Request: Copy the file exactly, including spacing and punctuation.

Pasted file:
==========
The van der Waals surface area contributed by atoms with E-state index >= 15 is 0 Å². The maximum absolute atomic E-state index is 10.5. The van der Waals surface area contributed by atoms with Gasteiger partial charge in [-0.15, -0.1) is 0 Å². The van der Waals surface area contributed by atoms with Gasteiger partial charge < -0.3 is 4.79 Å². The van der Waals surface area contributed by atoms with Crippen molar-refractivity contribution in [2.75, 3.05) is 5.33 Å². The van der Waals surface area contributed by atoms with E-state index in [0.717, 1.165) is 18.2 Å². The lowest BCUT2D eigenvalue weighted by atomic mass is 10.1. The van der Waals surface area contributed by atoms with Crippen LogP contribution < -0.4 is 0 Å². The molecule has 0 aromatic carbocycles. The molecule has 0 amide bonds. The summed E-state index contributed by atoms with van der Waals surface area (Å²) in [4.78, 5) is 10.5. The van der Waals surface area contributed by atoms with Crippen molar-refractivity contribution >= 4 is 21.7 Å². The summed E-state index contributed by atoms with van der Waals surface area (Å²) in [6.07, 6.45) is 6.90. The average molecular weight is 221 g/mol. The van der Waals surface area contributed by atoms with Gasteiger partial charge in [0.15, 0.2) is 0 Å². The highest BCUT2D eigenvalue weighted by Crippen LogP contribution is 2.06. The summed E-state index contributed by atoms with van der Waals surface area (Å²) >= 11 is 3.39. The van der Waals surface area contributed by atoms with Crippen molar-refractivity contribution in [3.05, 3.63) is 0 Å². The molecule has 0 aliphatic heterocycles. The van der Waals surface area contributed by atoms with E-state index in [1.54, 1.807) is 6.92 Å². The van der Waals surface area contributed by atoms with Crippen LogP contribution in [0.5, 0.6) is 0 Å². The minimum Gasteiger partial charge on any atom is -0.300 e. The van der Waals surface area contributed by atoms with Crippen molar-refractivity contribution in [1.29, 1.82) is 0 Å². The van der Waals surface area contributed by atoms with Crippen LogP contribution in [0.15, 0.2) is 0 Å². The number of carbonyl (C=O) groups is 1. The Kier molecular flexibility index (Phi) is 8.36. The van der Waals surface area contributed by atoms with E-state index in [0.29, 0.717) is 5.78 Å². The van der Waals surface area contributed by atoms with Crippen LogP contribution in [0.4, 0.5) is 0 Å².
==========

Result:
The van der Waals surface area contributed by atoms with E-state index >= 15 is 0 Å². The maximum absolute atomic E-state index is 10.5. The van der Waals surface area contributed by atoms with Gasteiger partial charge in [-0.15, -0.1) is 0 Å². The van der Waals surface area contributed by atoms with Gasteiger partial charge < -0.3 is 4.79 Å². The van der Waals surface area contributed by atoms with Crippen molar-refractivity contribution in [2.75, 3.05) is 5.33 Å². The van der Waals surface area contributed by atoms with E-state index in [0.717, 1.165) is 18.2 Å². The lowest BCUT2D eigenvalue weighted by atomic mass is 10.1. The van der Waals surface area contributed by atoms with Crippen LogP contribution < -0.4 is 0 Å². The molecule has 0 aromatic carbocycles. The molecule has 0 amide bonds. The summed E-state index contributed by atoms with van der Waals surface area (Å²) in [4.78, 5) is 10.5. The van der Waals surface area contributed by atoms with Crippen molar-refractivity contribution >= 4 is 21.7 Å². The summed E-state index contributed by atoms with van der Waals surface area (Å²) in [6.07, 6.45) is 6.90. The average molecular weight is 221 g/mol. The van der Waals surface area contributed by atoms with Gasteiger partial charge in [0.15, 0.2) is 0 Å². The highest BCUT2D eigenvalue weighted by Crippen LogP contribution is 2.06. The summed E-state index contributed by atoms with van der Waals surface area (Å²) >= 11 is 3.39. The van der Waals surface area contributed by atoms with Crippen molar-refractivity contribution in [3.05, 3.63) is 0 Å². The molecule has 0 aliphatic heterocycles. The van der Waals surface area contributed by atoms with E-state index in [1.54, 1.807) is 6.92 Å². The van der Waals surface area contributed by atoms with Crippen LogP contribution in [0.5, 0.6) is 0 Å². The minimum Gasteiger partial charge on any atom is -0.300 e. The van der Waals surface area contributed by atoms with Crippen molar-refractivity contribution in [1.29, 1.82) is 0 Å². The van der Waals surface area contributed by atoms with Crippen LogP contribution in [0.15, 0.2) is 0 Å². The number of carbonyl (C=O) groups is 1. The Kier molecular flexibility index (Phi) is 8.36. The van der Waals surface area contributed by atoms with E-state index in [0.29, 0.717) is 5.78 Å². The van der Waals surface area contributed by atoms with Crippen LogP contribution in [0.4, 0.5) is 0 Å².